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Cheap DIY Static Pile Composting on a Farm Scale

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by Guest Blogger Tracy Frisch

It’s always fun to be surprised by a new solution to an old problem. That’s what happened at the popular half-day workshop on Reduced Tillage in Vegetables at NOFA-NY’s 2016 Winter Conference. Healthy soil acts like a sponge for moisture and nutrients, but plowing and other forms of aggressive tillage destroy soil structure and organic matter. Untilled soil does a much better job of sequestering carbon (and reducing the greenhouse gas CO2 in the atmosphere) as well.

As you can imagine, managing weeds was high on this workshop’s agenda because with minimum tillage and no chemicals, other effective approaches are required. When Jay Armour of Four Winds Farm took his turn presenting, he said he became a no-till organic vegetable grower as a defense against overwhelming weed pressure early on. “Someone convinced me that if we didn’t till the soil, we wouldn’t have weeds,” he recalled. They advised covering the soil in compost and planting into it. It worked so well that the Armours sold their plow and rototiller and 15 years ago expanded to several acres in production.

 

One thing this system absolutely requires is good weed seed-free compost. Over the years, this has been a challenge. A nearby source of free farm-made compost dried up. Trucking costs for McEnroe organic compost (45 miles away) were prohibitive. In bringing materials to the farm and making his own in windrows, he couldn’t consistently achieve a high enough temperature to meet the definition of compost under the Organic Rule. He had to spread this “non-compost compost” in the fall, 120 days before harvest.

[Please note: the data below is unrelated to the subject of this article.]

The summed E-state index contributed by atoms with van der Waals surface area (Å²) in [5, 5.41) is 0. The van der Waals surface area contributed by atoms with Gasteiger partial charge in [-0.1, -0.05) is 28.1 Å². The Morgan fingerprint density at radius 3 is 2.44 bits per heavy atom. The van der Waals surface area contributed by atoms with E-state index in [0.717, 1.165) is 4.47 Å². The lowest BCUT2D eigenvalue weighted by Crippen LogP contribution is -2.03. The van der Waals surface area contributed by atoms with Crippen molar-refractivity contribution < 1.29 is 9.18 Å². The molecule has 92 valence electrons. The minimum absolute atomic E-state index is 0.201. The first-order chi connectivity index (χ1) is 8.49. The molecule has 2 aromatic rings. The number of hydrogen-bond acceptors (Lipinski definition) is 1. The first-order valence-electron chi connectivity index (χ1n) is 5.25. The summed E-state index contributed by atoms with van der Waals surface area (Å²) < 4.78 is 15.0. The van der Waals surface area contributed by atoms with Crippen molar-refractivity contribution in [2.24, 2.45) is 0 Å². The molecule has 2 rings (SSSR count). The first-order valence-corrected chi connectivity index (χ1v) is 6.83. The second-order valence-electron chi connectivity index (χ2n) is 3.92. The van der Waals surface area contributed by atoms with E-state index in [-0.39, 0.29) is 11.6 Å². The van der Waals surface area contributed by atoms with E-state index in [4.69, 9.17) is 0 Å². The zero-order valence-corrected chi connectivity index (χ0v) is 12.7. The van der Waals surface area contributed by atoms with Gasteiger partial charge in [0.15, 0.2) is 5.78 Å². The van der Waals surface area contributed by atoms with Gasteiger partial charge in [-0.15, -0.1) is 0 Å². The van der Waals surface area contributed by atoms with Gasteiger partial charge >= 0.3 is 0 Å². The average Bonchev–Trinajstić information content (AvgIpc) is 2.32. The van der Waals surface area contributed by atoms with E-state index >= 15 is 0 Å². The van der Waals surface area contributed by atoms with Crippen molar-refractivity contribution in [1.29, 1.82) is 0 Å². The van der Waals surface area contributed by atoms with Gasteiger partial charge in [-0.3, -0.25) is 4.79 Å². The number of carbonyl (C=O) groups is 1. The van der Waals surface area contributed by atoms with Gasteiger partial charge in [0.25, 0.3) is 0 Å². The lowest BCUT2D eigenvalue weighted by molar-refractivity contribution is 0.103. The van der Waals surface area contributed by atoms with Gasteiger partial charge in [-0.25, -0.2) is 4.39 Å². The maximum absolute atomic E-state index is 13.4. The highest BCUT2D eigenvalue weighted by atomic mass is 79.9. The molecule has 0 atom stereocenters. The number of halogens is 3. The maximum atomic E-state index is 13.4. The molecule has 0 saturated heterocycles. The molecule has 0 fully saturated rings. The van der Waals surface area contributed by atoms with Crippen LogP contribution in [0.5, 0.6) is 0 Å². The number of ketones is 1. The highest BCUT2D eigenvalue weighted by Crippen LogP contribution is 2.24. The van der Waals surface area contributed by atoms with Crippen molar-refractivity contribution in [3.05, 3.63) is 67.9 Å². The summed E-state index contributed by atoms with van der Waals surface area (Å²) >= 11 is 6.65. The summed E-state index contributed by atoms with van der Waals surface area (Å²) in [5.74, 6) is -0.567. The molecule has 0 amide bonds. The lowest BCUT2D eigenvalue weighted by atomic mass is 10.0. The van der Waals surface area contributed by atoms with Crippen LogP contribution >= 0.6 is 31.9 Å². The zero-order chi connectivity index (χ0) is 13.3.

Clearly he needed a better way. Since static composting systems on the market cost far too much, Jay cobbled together his own. In his barn, Jay found an old squirrel cage fan that moves a lot of air. He took the square opening and tapered it into a smaller, round opening. With a $64 timer he set the fan to run 3 minutes on/20 minutes off. For $130 he bought septic leach field, perforated drainpipe and made an assembly with four legs, each 30 feet long. Over the pipes he spreads a layer of wood chips. High on top he piles raw compost materials (in the correct carbon-nitrogen ratio). The fan cycles on and off, aerating the pile. A thermometer in the pile shows that the temperature rises quickly. He can control the temperature by adjusting the amount of oxygen delivered to the pile. He increases aeration if it gets too hot and reduces it if the pile’s too cool. It’s been easy to reach 150 degrees necessary to kill weed seed.

Jay keeps the fan in a “doghouse” atop a pallet. When he’s ready to make a new static pile, he moves them together with a tractor. The wood chips alert him of the location of the pipes, so he doesn’t drive over them or destroy them when moving finished compost. The only other investment Jay made is a UV resistant semi-impermeable fabric from Compostwerks to manage moisture in the compost pile. It sheds rainwater and releases steam. A 180’ roll costs $800 and may last 10 years, he said.

Thrilled at how well his simple static composting design performs, Jay is pleased to see other farmers adopting it. He also is very satisfied with his no-till vegetable system and shared his soil analysis to bring home how it benefits soil health.

no till Four Winds FarmHis soil test results show 8 to 10% organic matter.  Jay writes, “You can never get those kind of numbers in a till based operation.  I have heard that the till-based American farming model is the biggest contributor to greenhouse gas emissions.  Not to mention that the soil is void of nutrients and the food harvested from those soils have no nutritional value.  The pH column is also interesting.  I haven't had to lime my fields since we stopped tilling.  I'm no scientist.  I don't know why this approach works. But I do know that my customers say my vegetables taste so much better than any one else’s.  And when the veggies taste better, I can sell them for more money and pay my workers a decent salary. Customers stay healthy, soil stays healthy, workers are happy.  It is almost a perfect world.”

soil sample results

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